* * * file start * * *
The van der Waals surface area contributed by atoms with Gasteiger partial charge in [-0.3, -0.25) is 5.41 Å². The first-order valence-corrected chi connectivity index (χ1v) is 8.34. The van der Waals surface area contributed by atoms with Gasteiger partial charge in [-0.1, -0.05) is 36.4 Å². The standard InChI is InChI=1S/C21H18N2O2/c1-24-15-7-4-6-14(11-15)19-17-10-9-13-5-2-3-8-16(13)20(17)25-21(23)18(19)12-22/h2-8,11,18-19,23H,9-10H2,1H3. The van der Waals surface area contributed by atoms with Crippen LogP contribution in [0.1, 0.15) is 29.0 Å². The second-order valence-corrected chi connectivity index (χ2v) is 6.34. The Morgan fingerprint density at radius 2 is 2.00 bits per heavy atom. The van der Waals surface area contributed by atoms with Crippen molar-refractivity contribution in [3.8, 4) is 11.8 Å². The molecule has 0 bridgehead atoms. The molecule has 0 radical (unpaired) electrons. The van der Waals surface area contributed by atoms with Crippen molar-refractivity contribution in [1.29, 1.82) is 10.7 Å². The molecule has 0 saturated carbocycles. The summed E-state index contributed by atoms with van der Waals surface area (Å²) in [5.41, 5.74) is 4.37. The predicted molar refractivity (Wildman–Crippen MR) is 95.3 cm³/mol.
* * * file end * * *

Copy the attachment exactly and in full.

The van der Waals surface area contributed by atoms with Gasteiger partial charge in [-0.3, -0.25) is 5.41 Å². The first-order valence-corrected chi connectivity index (χ1v) is 8.34. The van der Waals surface area contributed by atoms with Gasteiger partial charge in [-0.1, -0.05) is 36.4 Å². The standard InChI is InChI=1S/C21H18N2O2/c1-24-15-7-4-6-14(11-15)19-17-10-9-13-5-2-3-8-16(13)20(17)25-21(23)18(19)12-22/h2-8,11,18-19,23H,9-10H2,1H3. The van der Waals surface area contributed by atoms with Crippen LogP contribution in [0.1, 0.15) is 29.0 Å². The second-order valence-corrected chi connectivity index (χ2v) is 6.34. The Morgan fingerprint density at radius 2 is 2.00 bits per heavy atom. The van der Waals surface area contributed by atoms with Crippen molar-refractivity contribution in [3.8, 4) is 11.8 Å². The molecule has 0 bridgehead atoms. The molecule has 0 radical (unpaired) electrons. The van der Waals surface area contributed by atoms with Crippen molar-refractivity contribution in [1.29, 1.82) is 10.7 Å². The molecule has 0 saturated carbocycles. The summed E-state index contributed by atoms with van der Waals surface area (Å²) in [5.41, 5.74) is 4.37. The predicted molar refractivity (Wildman–Crippen MR) is 95.3 cm³/mol.